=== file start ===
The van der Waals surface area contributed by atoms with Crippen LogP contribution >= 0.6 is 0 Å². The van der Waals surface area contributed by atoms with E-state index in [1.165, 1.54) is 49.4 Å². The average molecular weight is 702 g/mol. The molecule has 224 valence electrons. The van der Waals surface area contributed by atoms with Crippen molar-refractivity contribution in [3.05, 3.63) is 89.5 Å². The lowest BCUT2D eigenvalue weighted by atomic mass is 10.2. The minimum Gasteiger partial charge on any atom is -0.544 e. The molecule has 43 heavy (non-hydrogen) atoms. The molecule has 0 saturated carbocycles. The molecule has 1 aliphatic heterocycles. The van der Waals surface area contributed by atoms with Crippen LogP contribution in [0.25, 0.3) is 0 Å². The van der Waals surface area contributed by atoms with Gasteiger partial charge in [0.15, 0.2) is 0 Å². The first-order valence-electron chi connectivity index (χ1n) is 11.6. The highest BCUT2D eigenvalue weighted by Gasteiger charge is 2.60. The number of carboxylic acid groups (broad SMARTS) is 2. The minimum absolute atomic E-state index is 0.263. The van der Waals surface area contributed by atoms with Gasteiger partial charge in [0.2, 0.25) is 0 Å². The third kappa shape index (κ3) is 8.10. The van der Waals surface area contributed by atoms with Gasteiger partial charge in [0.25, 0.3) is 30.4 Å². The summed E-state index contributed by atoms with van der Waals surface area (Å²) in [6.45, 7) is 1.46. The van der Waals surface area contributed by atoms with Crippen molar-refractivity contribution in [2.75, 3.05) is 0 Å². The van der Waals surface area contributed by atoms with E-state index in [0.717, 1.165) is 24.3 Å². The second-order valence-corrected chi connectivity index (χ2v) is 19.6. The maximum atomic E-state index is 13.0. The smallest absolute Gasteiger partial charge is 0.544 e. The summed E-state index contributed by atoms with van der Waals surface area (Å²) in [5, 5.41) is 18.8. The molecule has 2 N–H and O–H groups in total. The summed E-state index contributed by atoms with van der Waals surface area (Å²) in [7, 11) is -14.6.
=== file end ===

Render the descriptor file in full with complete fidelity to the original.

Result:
The van der Waals surface area contributed by atoms with Crippen LogP contribution >= 0.6 is 0 Å². The van der Waals surface area contributed by atoms with E-state index in [1.165, 1.54) is 49.4 Å². The average molecular weight is 702 g/mol. The molecule has 224 valence electrons. The van der Waals surface area contributed by atoms with Crippen molar-refractivity contribution in [3.05, 3.63) is 89.5 Å². The lowest BCUT2D eigenvalue weighted by atomic mass is 10.2. The minimum Gasteiger partial charge on any atom is -0.544 e. The molecule has 43 heavy (non-hydrogen) atoms. The molecule has 0 saturated carbocycles. The molecule has 1 aliphatic heterocycles. The van der Waals surface area contributed by atoms with Crippen LogP contribution in [0.25, 0.3) is 0 Å². The van der Waals surface area contributed by atoms with Gasteiger partial charge in [0.15, 0.2) is 0 Å². The first-order valence-electron chi connectivity index (χ1n) is 11.6. The highest BCUT2D eigenvalue weighted by Gasteiger charge is 2.60. The number of carboxylic acid groups (broad SMARTS) is 2. The minimum absolute atomic E-state index is 0.263. The van der Waals surface area contributed by atoms with Gasteiger partial charge in [0.2, 0.25) is 0 Å². The third kappa shape index (κ3) is 8.10. The van der Waals surface area contributed by atoms with Gasteiger partial charge in [0.25, 0.3) is 30.4 Å². The summed E-state index contributed by atoms with van der Waals surface area (Å²) in [6.45, 7) is 1.46. The van der Waals surface area contributed by atoms with Crippen molar-refractivity contribution in [2.75, 3.05) is 0 Å². The van der Waals surface area contributed by atoms with E-state index in [0.717, 1.165) is 24.3 Å². The second-order valence-corrected chi connectivity index (χ2v) is 19.6. The maximum atomic E-state index is 13.0. The smallest absolute Gasteiger partial charge is 0.544 e. The summed E-state index contributed by atoms with van der Waals surface area (Å²) in [5, 5.41) is 18.8. The molecule has 2 N–H and O–H groups in total. The summed E-state index contributed by atoms with van der Waals surface area (Å²) in [7, 11) is -14.6.